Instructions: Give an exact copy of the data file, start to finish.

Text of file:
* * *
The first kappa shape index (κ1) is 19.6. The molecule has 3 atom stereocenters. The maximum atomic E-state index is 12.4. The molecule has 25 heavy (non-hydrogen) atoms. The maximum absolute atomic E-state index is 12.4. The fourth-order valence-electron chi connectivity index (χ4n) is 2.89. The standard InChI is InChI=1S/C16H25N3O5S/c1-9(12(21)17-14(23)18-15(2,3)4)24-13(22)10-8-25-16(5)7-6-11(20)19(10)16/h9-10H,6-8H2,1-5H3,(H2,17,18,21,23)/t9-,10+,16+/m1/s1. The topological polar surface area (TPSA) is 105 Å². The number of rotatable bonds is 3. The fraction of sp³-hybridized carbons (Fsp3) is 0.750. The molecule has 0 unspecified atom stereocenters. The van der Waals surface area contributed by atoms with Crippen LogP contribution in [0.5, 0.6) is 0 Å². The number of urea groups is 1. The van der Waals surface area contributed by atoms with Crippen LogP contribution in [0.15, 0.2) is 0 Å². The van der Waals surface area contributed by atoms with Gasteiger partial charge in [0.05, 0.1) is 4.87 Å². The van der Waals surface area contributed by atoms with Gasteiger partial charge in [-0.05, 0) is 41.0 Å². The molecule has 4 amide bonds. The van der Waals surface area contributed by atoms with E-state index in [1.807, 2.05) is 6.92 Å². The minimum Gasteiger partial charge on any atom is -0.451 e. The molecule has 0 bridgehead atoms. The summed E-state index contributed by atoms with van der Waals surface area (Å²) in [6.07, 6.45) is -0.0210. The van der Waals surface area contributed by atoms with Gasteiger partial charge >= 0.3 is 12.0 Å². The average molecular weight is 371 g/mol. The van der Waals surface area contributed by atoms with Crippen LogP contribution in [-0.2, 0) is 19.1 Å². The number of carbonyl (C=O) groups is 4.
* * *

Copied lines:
The first kappa shape index (κ1) is 19.6. The molecule has 3 atom stereocenters. The maximum atomic E-state index is 12.4. The molecule has 25 heavy (non-hydrogen) atoms. The maximum absolute atomic E-state index is 12.4. The fourth-order valence-electron chi connectivity index (χ4n) is 2.89. The standard InChI is InChI=1S/C16H25N3O5S/c1-9(12(21)17-14(23)18-15(2,3)4)24-13(22)10-8-25-16(5)7-6-11(20)19(10)16/h9-10H,6-8H2,1-5H3,(H2,17,18,21,23)/t9-,10+,16+/m1/s1. The topological polar surface area (TPSA) is 105 Å². The number of rotatable bonds is 3. The fraction of sp³-hybridized carbons (Fsp3) is 0.750. The molecule has 0 unspecified atom stereocenters. The van der Waals surface area contributed by atoms with Crippen LogP contribution in [0.5, 0.6) is 0 Å². The number of urea groups is 1. The van der Waals surface area contributed by atoms with Crippen LogP contribution in [0.15, 0.2) is 0 Å². The van der Waals surface area contributed by atoms with Gasteiger partial charge in [0.05, 0.1) is 4.87 Å². The van der Waals surface area contributed by atoms with Gasteiger partial charge in [-0.05, 0) is 41.0 Å². The molecule has 4 amide bonds. The van der Waals surface area contributed by atoms with E-state index in [1.807, 2.05) is 6.92 Å². The minimum Gasteiger partial charge on any atom is -0.451 e. The molecule has 0 bridgehead atoms. The summed E-state index contributed by atoms with van der Waals surface area (Å²) in [6.07, 6.45) is -0.0210. The van der Waals surface area contributed by atoms with Gasteiger partial charge >= 0.3 is 12.0 Å². The average molecular weight is 371 g/mol. The van der Waals surface area contributed by atoms with Crippen LogP contribution in [-0.2, 0) is 19.1 Å². The number of carbonyl (C=O) groups is 4.